A former RAF dog handler who lost his leg after stepping on an Improvised Explosive Device (IED) has been reunited with the Chinook crew who saved his life.
Mick McConnell, 47, was patrolling a farmer’s field in Afghanistan in 2011 with his dog Memphis when he set off an IED.
He was rescued by a Chinook helicopter and spent years in recovery for a shattered left foot.
Despite the rehabilitation efforts, Mr McConnell, from Elgin, later had his foot amputated.
On the 10th anniversary of the explosion, he went back to RAF Odiham in Hampshire to meet the Chinook crew who rescued him, flying him to safety and emergency medical treatment.
He said: “It’s something I’ve been wanting to do for a long time, just say thank you. I was a bundle of nerves in the run up to meeting the crews.
“I wanted to say something so small, but it meant so much to me, to be able to say thank you for what they did for me.
“It was an honour to meet them in person, they have been constantly on my mind since that day. I think about what they did for me, putting their lives at risk.”
He added: “Before I met the crew, I knew nothing about them, I didn’t remember them from that day.
“I have some headcam footage that I’ve seen of my rescue which shows them running out of the aircraft and carrying me back in, but I don’t really remember it. Meeting the crew has put the day into a more ordered fashion for me.”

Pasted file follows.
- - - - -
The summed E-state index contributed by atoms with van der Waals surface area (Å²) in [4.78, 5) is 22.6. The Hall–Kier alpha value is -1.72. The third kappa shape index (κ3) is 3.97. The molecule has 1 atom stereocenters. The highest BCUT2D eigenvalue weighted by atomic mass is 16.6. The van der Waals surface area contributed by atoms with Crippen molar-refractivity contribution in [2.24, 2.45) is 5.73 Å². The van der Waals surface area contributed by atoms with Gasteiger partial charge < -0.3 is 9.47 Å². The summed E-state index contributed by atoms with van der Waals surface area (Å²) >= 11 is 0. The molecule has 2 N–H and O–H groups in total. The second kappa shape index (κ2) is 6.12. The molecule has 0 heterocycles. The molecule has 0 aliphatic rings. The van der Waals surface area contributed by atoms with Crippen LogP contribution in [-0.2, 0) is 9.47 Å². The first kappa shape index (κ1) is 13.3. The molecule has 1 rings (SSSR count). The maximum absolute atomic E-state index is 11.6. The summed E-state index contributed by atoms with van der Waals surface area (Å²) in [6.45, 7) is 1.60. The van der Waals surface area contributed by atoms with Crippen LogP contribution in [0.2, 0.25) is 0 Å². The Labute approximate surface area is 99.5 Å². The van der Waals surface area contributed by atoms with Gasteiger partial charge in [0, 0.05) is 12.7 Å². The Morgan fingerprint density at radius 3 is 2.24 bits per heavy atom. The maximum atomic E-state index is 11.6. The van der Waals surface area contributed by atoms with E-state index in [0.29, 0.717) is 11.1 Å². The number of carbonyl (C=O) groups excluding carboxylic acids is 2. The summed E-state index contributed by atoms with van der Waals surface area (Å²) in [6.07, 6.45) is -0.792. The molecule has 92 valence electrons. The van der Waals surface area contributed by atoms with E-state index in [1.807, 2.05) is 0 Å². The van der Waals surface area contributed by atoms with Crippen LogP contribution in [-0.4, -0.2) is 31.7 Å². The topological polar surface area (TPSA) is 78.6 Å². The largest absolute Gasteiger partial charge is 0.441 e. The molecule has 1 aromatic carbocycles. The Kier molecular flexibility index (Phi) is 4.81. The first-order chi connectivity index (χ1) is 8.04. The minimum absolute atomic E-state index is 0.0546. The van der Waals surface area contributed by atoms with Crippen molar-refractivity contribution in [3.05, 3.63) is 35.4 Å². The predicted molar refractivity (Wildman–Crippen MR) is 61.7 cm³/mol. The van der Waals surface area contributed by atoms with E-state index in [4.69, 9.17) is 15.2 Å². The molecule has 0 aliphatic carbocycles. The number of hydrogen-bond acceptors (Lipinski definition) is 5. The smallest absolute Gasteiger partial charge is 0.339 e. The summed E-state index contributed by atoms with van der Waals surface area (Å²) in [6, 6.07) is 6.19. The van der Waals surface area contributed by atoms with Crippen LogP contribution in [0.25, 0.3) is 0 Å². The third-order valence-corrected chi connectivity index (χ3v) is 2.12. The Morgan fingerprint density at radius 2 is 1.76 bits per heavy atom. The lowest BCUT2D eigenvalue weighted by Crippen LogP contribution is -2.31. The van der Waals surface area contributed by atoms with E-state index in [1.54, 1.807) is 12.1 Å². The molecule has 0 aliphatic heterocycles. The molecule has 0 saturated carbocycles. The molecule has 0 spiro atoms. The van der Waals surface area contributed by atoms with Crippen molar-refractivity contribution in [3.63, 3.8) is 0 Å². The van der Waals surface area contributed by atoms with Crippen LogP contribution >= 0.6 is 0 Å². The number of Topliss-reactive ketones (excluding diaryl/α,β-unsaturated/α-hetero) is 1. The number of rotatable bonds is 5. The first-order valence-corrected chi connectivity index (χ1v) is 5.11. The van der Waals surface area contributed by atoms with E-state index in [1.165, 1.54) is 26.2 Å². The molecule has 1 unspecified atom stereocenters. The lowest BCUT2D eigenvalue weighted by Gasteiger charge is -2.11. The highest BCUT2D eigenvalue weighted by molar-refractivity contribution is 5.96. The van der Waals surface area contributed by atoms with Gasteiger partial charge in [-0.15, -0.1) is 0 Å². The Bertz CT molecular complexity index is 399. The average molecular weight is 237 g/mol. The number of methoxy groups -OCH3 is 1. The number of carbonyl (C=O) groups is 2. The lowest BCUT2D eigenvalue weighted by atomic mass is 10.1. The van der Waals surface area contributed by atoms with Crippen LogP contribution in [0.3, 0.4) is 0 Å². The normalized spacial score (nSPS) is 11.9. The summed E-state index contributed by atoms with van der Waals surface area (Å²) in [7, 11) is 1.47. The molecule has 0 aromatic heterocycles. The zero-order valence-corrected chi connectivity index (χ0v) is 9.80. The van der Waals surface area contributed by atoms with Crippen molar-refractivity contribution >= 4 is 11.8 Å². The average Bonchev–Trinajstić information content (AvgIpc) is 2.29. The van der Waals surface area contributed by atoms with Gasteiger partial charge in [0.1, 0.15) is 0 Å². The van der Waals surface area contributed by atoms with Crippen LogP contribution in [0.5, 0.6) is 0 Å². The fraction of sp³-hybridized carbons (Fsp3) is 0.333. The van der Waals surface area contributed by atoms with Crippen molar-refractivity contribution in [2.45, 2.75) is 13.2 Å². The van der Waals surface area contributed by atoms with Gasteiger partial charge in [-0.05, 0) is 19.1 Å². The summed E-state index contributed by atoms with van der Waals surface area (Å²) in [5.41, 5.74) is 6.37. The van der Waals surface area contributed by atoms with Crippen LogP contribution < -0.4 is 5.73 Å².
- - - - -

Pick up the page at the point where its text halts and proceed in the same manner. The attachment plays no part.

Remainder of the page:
Mr McConnell said the crew were “adamant they were just doing their job” when they rescued him.
And standing in the hangar with the original Chinook, he noticed a coincidence that “sent shivers down my spine”.
“While we were chatting, the crew pointed out the Chinook in the hangar we were standing in was the one which had rescued me,” he said.
“Then I noticed the tail number of the Chinook. It was Z891 – the last three digits of my service number.
“It sent shivers down my spine, what a coincidence. I had to take a step back and everyone went quiet when they heard.”
Mr McConnell’s rehabilitation has been aided by the Royal Air Force Benevolent Fund, who helped him with a loan to buy a house.
The charity helps pay for practical, financial and emotional support including mobility aids, training for sick or injured people leaving the service and awarding grants to veterans living in supported accommodation.